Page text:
In Colin’s words:

“I have pulled together 131 photos from Dave's memorial.  These have been gathered from many of the people in attendance:

(Colin is the big guy in the Aloha shirt in the pictures)

“The event was broken into 3 parts, each captured in the pictures.  The first part was gathering all of the people who had come from near and far into a single place (the Timberlake Trading Post).  Many of us had not seen each other in 20+ years, so there are many pictures of people greeting each other and catching up on each other’s lives.  This is the first 68 pictures.  The next 16 pictures cover the 40 minute Quaker Meeting for Worship that was held in Dave's memory.  The remaining pictures document the days final activities, including placing Dave's ashes to rest in the water in Timberlake cove, just off the docks where Dave ran the waterfront for many years.  We sang songs as a group and individually, and some even went for a spontaneous swim with Dave after the ashes had settled.  The final picture is a nice shot of the cove where Dave rests, taken from the waterfront docks.”

As you all know, Dave’s life was immersed in knowledge and music and he spoke eloquently like a skilled musician immersed in the art of language that came out in long improvised riffs of dramatic, cohesive and symmetrical proportion.

As Irving Berlin once wrote, “The song is ended, but the melody lingers on…”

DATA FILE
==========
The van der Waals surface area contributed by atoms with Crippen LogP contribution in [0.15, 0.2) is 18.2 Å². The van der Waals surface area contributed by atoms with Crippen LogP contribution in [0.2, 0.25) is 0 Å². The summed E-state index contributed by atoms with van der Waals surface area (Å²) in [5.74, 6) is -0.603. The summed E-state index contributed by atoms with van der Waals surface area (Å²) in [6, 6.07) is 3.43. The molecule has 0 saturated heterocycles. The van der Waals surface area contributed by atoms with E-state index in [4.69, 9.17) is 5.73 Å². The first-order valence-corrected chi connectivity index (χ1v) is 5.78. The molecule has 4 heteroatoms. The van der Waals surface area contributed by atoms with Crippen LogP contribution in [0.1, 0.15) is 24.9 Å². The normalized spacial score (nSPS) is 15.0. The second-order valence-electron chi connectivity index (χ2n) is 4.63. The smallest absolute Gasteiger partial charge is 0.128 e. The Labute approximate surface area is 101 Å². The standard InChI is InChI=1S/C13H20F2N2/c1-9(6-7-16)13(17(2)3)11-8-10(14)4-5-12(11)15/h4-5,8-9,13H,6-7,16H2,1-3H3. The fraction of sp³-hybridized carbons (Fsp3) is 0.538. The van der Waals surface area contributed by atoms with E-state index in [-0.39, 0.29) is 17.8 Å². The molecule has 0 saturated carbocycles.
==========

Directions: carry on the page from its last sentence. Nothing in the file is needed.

For me, Dave’s melody will linger on forever!

Thursday, 12 July 2012

Salford Cultural Studies professor appointed leadership fellow for community research programme

Salford academic, George McKay, has been appointed to a three-year leadership fellowship by the Arts and Humanities Research Council (AHRC) for a programme focusing on community cultures and understanding.

George, Professor of Cultural Studies, and Director of the University’s Communication, Cultural and Media Studies Research Centre at MediaCityUK, will be joint academic lead of the Connected Communities research programme with Professor Keri Facer of the University of Bristol, in close collaboration with AHRC staff.

The programme aims to encourage the potential for communities to increase participation, prosperity, sustainability and health through improving connections between research, stakeholders and communities.

Professor McKay’s studies broadly encompass cultural politics, ranging from popular music to the cultures of social movements, and from festivals to gardening. His acclaimed 2011 book Radical Gardening: Politics, Idealism & Rebellion in the Garden was a ‘Book of the Year’ in the Independent on Sunday and his AHRC-funded book Shakin’ All Over: Popular Music and Disability is due for publication in 2013.